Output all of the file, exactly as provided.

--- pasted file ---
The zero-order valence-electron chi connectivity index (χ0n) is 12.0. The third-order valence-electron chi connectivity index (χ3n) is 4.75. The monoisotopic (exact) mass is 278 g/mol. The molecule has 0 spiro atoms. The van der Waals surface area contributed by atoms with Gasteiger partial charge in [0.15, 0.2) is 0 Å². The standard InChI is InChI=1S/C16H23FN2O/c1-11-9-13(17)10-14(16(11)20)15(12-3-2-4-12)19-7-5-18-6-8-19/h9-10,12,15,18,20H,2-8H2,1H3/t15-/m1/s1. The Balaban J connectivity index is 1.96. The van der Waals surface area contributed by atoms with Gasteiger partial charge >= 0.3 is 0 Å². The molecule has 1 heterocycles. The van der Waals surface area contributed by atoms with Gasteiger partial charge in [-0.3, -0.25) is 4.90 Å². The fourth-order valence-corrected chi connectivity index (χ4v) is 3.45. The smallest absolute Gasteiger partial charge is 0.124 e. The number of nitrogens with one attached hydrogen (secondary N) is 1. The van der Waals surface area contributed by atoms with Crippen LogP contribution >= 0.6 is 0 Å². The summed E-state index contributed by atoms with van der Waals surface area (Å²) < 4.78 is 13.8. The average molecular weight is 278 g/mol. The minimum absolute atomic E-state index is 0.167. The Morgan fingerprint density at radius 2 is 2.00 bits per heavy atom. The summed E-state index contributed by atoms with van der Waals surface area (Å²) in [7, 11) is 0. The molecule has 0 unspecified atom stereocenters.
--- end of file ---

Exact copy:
The zero-order valence-electron chi connectivity index (χ0n) is 12.0. The third-order valence-electron chi connectivity index (χ3n) is 4.75. The monoisotopic (exact) mass is 278 g/mol. The molecule has 0 spiro atoms. The van der Waals surface area contributed by atoms with Gasteiger partial charge in [0.15, 0.2) is 0 Å². The standard InChI is InChI=1S/C16H23FN2O/c1-11-9-13(17)10-14(16(11)20)15(12-3-2-4-12)19-7-5-18-6-8-19/h9-10,12,15,18,20H,2-8H2,1H3/t15-/m1/s1. The Balaban J connectivity index is 1.96. The van der Waals surface area contributed by atoms with Gasteiger partial charge >= 0.3 is 0 Å². The molecule has 1 heterocycles. The van der Waals surface area contributed by atoms with Gasteiger partial charge in [-0.3, -0.25) is 4.90 Å². The fourth-order valence-corrected chi connectivity index (χ4v) is 3.45. The smallest absolute Gasteiger partial charge is 0.124 e. The number of nitrogens with one attached hydrogen (secondary N) is 1. The van der Waals surface area contributed by atoms with Crippen LogP contribution >= 0.6 is 0 Å². The summed E-state index contributed by atoms with van der Waals surface area (Å²) < 4.78 is 13.8. The average molecular weight is 278 g/mol. The minimum absolute atomic E-state index is 0.167. The Morgan fingerprint density at radius 2 is 2.00 bits per heavy atom. The summed E-state index contributed by atoms with van der Waals surface area (Å²) in [7, 11) is 0. The molecule has 0 unspecified atom stereocenters.